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Scott Minerd, chief investment officer of Guggenheim Partners, raised the 1986 example last week in suggesting that oil could drop further and would mainly be a help to the economy and markets. Back then, “Low oil prices were beneficial even in the face of the Fed raising interest rates,” he says. Now, as then, Minerd says, “The consumer is the dominant story.”

While he suggests the bulk of the oil decline is done, the technical condition of the market and still-rising oil inventories suggest lows might not come until the mid-$30s – possibly in the $20s if a “painful capitulation” is needed.

The impact of oil prices

The U.S. economy today is less reliant on the energy industry than it was in 1986. The industry accounted last year for 6% of private fixed capital investment, compared to 9% in ’86.

The veteran financial advisor who's become known in this column as the Mystery Broker has been telling clients since January that an oil crash “is a negative for 10% of the economy but positive for the remaining 90%.” Each time oil has dropped at least 50%, stocks have recorded double-digit percentage gains in the ensuing 12 months, though not without some nasty volatility as the crude market attempted to stabilize.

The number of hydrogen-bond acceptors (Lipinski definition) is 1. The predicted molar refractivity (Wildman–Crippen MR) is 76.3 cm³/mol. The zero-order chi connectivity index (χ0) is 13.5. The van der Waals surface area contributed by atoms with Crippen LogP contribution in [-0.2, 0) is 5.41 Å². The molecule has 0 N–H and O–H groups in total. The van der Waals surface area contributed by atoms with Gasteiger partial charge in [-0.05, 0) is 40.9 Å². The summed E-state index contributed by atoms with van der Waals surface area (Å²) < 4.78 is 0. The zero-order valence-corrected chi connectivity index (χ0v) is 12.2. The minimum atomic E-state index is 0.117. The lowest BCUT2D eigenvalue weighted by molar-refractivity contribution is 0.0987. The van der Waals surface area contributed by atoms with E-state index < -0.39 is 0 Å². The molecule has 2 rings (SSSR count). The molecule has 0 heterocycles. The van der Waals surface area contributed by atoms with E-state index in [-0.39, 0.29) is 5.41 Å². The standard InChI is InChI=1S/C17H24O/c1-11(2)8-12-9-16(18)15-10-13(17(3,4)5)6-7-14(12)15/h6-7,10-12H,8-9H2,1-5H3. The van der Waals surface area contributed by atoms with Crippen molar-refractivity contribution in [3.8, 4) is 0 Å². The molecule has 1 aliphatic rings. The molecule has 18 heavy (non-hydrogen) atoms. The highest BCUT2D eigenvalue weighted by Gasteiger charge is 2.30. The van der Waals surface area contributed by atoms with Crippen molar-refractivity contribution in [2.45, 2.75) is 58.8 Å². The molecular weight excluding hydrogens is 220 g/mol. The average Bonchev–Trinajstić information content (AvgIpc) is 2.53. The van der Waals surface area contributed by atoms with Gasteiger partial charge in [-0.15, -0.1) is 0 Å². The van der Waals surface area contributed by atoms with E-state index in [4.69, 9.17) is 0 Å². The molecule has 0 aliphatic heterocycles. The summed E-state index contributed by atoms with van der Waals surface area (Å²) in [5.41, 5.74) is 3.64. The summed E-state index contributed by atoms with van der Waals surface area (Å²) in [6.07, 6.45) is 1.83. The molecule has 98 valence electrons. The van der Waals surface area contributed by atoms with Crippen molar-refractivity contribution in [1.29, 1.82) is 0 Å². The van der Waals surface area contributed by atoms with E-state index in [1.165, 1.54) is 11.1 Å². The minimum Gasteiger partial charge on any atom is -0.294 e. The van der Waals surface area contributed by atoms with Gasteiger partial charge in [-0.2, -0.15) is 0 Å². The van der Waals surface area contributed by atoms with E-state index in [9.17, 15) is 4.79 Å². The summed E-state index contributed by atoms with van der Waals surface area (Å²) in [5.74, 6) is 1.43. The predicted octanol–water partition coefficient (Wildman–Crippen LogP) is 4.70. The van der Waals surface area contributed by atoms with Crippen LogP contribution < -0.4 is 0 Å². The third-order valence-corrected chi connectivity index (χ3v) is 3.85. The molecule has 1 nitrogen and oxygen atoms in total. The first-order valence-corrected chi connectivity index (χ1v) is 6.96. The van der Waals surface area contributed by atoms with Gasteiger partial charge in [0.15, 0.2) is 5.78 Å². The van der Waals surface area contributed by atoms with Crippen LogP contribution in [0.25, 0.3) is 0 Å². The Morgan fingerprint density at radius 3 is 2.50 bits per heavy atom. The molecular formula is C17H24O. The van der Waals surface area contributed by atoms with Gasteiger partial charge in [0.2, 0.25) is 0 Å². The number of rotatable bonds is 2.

Some economists are suggesting that the Fed’s own economic models are telling Chair Janet Yellen and her colleagues exactly this – that after a lag cheaper energy should drive a quickening of the economy. Which is, perhaps, a big reason Yellen has steadfastly kept the markets alert to the idea that she is looking for an opportunity to begin “normalizing” interest rates.

Needless to say, there are innumerable differences between today and 1986, too. Back then, the Fed was in the habit of modulating interest rates up and down with some frequency, and short rates were above 5% the entire period. Today, rates have been zero since 2008 and there is tremendous suspense surrounding a policy change.

And if, as Parker of Morgan Stanley indicates, stocks can do fine even as earnings ebb, it will have to happen with stocks already rather more expensive than they were in the ‘80s.

The natural question for anyone considering the 1986 metaphor is whether that means we're in for a radical market break similar to the ’87 crash, when stocks tumbled 22% in one day. There’s no way to predict such rare and extreme events, so that’s not really a factor in the popular comparison.

Yet Minerd thinks the broader subject of overconfident, unstable markets is prominent in the mind of Janet Yellen.

He says that if the Great Depression scholar Ben Bernanke, Yellen’s predecessor, was obsessed with avoiding the mistakes of the 1930s, central bankers in general are fixated on not stoking financial bubbles such as the Tech Mania of the ‘90s and speculative housing boom of the early 2000s.

This may be why Yellen and colleagues “want to do something” to get away from zero interest rates, if only to forestall the unchecked inflation of asset bubbles, which are “their worst nightmare,” Minerd suggests.

Perhaps on some level this is reassuring that Yellen is flying patrols as the economy and markets skirt the danger zone.